August 30, 2008
AN EXPLODING oxygen tank was responsible for blowing a gaping hole in the side of a Qantas jet last month, a preliminary report into the incident has found.
But investigators are yet to determine why the tank exploded and could not rule out that it would happen again.
The report, by the Australian Transport Safety Bureau, released yesterday, found the tank failed and burst, blasting through the cabin floor from a storage area between business and economy class seats on a Hong Kong to Melbourne flight, forcing an emergency landing in Manila on July 5.
Safety investigators said passengers and crew were extremely lucky not to have been injured by the exploding oxygen tank.
All 346 passengers and 19 crew aboard the flight escaped injury when the Boeing 747-400 made the emergency landing after the mid-air explosion tore a three-metres hole in its fuselage.
“The cylinder had been propelled upward by the force of the discharge, puncturing the floor and entering the cabin adjacent to the second main doors,” the bureau report said.
It said the cylinder hit the door, its handle and overhead panelling before leaving the aircraft through the ruptured fuselage.
A photo of the impact area showed the projectile came through the floor near the base of the door where a jump seat for a cabin crew member is located.
“The passengers were obviously very lucky,” bureau investigator Julian Walsh said.
“These oxygen bottles are actually quite robust so it would take some significant force to do some damage like that.
“There’s nothing at this stage that the ATSB can identify that could have been done to prevent this, we don’t really know why the bottle failed – that’s the key question for the investigation.” The inquiry continues.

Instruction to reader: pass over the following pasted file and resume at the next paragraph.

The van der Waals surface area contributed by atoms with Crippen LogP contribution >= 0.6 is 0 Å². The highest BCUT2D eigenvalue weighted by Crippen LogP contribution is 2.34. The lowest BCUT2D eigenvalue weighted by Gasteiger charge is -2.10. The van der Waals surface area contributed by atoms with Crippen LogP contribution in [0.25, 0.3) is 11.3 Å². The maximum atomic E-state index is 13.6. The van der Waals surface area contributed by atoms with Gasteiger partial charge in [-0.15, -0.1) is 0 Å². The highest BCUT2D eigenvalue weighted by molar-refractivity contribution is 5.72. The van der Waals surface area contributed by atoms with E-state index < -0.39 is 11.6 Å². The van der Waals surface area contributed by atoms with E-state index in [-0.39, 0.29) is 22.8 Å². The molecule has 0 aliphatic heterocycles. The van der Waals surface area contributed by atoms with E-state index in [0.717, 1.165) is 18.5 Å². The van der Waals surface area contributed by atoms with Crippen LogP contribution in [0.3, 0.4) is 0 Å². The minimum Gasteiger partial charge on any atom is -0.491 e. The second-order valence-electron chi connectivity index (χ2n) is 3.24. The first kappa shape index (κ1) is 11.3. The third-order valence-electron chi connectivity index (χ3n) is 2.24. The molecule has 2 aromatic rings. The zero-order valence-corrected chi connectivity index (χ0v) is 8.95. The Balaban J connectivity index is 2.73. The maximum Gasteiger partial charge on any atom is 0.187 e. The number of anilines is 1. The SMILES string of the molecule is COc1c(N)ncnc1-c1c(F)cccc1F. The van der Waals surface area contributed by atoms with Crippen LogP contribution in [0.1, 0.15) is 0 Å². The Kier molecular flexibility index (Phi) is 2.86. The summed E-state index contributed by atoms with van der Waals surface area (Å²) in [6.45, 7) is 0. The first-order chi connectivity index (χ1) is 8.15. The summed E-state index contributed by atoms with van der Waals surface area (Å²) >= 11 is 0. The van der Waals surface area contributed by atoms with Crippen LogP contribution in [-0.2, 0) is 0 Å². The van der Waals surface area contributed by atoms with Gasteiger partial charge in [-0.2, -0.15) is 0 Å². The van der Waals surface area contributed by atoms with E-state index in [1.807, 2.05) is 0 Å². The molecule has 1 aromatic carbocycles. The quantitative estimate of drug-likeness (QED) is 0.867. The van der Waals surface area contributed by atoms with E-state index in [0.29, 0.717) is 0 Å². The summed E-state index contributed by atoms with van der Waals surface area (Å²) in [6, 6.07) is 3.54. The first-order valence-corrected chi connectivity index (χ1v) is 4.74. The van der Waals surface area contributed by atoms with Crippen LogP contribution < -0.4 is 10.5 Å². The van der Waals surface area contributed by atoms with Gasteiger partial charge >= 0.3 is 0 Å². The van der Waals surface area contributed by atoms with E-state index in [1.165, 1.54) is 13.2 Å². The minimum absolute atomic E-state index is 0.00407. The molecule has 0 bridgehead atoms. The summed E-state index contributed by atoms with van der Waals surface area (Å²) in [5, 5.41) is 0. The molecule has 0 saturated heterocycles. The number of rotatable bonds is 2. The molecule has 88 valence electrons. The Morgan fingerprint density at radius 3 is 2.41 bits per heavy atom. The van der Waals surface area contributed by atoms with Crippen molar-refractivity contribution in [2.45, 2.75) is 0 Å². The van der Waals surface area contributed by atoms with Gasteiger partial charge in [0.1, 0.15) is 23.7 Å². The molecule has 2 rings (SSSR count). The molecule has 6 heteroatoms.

Mr Walsh said it would be difficult to learn what happened to the damaged cylinder because it was not available to examine.
He said he was not aware of a similar occurrence in aviation history but could not rule out such an event happening again.
“Anything’s possible, it’s certainly a rare event but no one can discount the possibility of those sort of things happening,” Mr Walsh said.
The safety bureau team is attempting to survey all of the passengers on board the flight.
During the incident, oxygen masks were deployed and the pilot initiated a rapid emergency descent, before making the trouble-free emergency landing at Manila’s airport.
“As far as we can tell from all the information that’s available to us the crew have pretty much done a textbook response,” Mr Walsh said.
The chief executive of Qantas, Geoff Dixon, said he backed the safety bureau’s report. “Our own investigations agree with the ATSB’s preliminary conclusions,” he said.
Qantas had completed an inspection of the oxygen systems across its 747-400 fleet on August 1, which confirmed there were no safety issues, Mr Dixon said.
The aircraft involved in the Manila incident was repairable at a cost of less than $10 million and would be back in service in November 2008.
Despite the seriousness of the incident, Qantas remained proud of its excellent safety reputation, Mr Dixon said.
(source : the sydney morning herald)